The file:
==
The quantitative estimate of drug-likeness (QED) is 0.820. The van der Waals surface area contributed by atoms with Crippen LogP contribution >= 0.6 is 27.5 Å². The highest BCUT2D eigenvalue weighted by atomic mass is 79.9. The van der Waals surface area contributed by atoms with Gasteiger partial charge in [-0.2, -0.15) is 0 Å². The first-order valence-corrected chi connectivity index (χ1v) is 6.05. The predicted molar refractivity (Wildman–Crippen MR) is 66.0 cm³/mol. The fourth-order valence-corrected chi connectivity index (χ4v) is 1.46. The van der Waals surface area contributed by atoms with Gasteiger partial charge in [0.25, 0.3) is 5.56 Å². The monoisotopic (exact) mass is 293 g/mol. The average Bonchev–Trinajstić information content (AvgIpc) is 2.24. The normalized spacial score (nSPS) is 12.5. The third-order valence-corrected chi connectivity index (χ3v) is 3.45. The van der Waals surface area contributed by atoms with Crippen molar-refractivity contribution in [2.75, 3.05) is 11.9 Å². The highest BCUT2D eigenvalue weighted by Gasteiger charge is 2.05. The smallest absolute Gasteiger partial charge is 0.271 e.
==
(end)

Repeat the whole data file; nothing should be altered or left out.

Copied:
The quantitative estimate of drug-likeness (QED) is 0.820. The van der Waals surface area contributed by atoms with Crippen LogP contribution >= 0.6 is 27.5 Å². The highest BCUT2D eigenvalue weighted by atomic mass is 79.9. The van der Waals surface area contributed by atoms with Gasteiger partial charge in [-0.2, -0.15) is 0 Å². The first-order valence-corrected chi connectivity index (χ1v) is 6.05. The predicted molar refractivity (Wildman–Crippen MR) is 66.0 cm³/mol. The fourth-order valence-corrected chi connectivity index (χ4v) is 1.46. The van der Waals surface area contributed by atoms with Gasteiger partial charge in [0.25, 0.3) is 5.56 Å². The monoisotopic (exact) mass is 293 g/mol. The average Bonchev–Trinajstić information content (AvgIpc) is 2.24. The normalized spacial score (nSPS) is 12.5. The third-order valence-corrected chi connectivity index (χ3v) is 3.45. The van der Waals surface area contributed by atoms with Crippen molar-refractivity contribution in [2.75, 3.05) is 11.9 Å². The highest BCUT2D eigenvalue weighted by Gasteiger charge is 2.05. The smallest absolute Gasteiger partial charge is 0.271 e.